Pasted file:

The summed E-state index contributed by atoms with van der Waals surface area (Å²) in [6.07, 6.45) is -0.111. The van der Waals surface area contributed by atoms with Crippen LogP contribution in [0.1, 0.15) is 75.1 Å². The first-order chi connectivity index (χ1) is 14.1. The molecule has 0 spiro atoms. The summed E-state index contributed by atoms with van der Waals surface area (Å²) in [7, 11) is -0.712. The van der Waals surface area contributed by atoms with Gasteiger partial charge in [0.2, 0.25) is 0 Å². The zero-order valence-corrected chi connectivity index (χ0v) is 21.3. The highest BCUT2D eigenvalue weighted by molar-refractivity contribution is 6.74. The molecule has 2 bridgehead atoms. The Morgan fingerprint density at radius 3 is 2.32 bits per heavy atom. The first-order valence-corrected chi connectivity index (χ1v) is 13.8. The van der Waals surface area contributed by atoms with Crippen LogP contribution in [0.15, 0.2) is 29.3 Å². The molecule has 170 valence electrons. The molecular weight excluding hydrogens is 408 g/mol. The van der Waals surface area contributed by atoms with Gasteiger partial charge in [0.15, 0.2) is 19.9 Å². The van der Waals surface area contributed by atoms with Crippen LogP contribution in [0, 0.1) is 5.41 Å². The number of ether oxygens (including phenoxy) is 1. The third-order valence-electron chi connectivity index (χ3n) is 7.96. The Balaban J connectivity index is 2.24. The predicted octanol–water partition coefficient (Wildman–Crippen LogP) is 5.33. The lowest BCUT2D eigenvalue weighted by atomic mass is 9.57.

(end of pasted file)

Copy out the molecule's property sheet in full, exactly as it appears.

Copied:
The summed E-state index contributed by atoms with van der Waals surface area (Å²) in [6.07, 6.45) is -0.111. The van der Waals surface area contributed by atoms with Crippen LogP contribution in [0.1, 0.15) is 75.1 Å². The first-order chi connectivity index (χ1) is 14.1. The molecule has 0 spiro atoms. The summed E-state index contributed by atoms with van der Waals surface area (Å²) in [7, 11) is -0.712. The van der Waals surface area contributed by atoms with Gasteiger partial charge in [0.2, 0.25) is 0 Å². The zero-order valence-corrected chi connectivity index (χ0v) is 21.3. The highest BCUT2D eigenvalue weighted by molar-refractivity contribution is 6.74. The molecule has 2 bridgehead atoms. The Morgan fingerprint density at radius 3 is 2.32 bits per heavy atom. The first-order valence-corrected chi connectivity index (χ1v) is 13.8. The van der Waals surface area contributed by atoms with Crippen LogP contribution in [0.15, 0.2) is 29.3 Å². The molecule has 170 valence electrons. The molecular weight excluding hydrogens is 408 g/mol. The van der Waals surface area contributed by atoms with Gasteiger partial charge in [0.15, 0.2) is 19.9 Å². The van der Waals surface area contributed by atoms with Crippen LogP contribution in [0, 0.1) is 5.41 Å². The number of ether oxygens (including phenoxy) is 1. The third-order valence-electron chi connectivity index (χ3n) is 7.96. The Balaban J connectivity index is 2.24. The predicted octanol–water partition coefficient (Wildman–Crippen LogP) is 5.33. The lowest BCUT2D eigenvalue weighted by atomic mass is 9.57.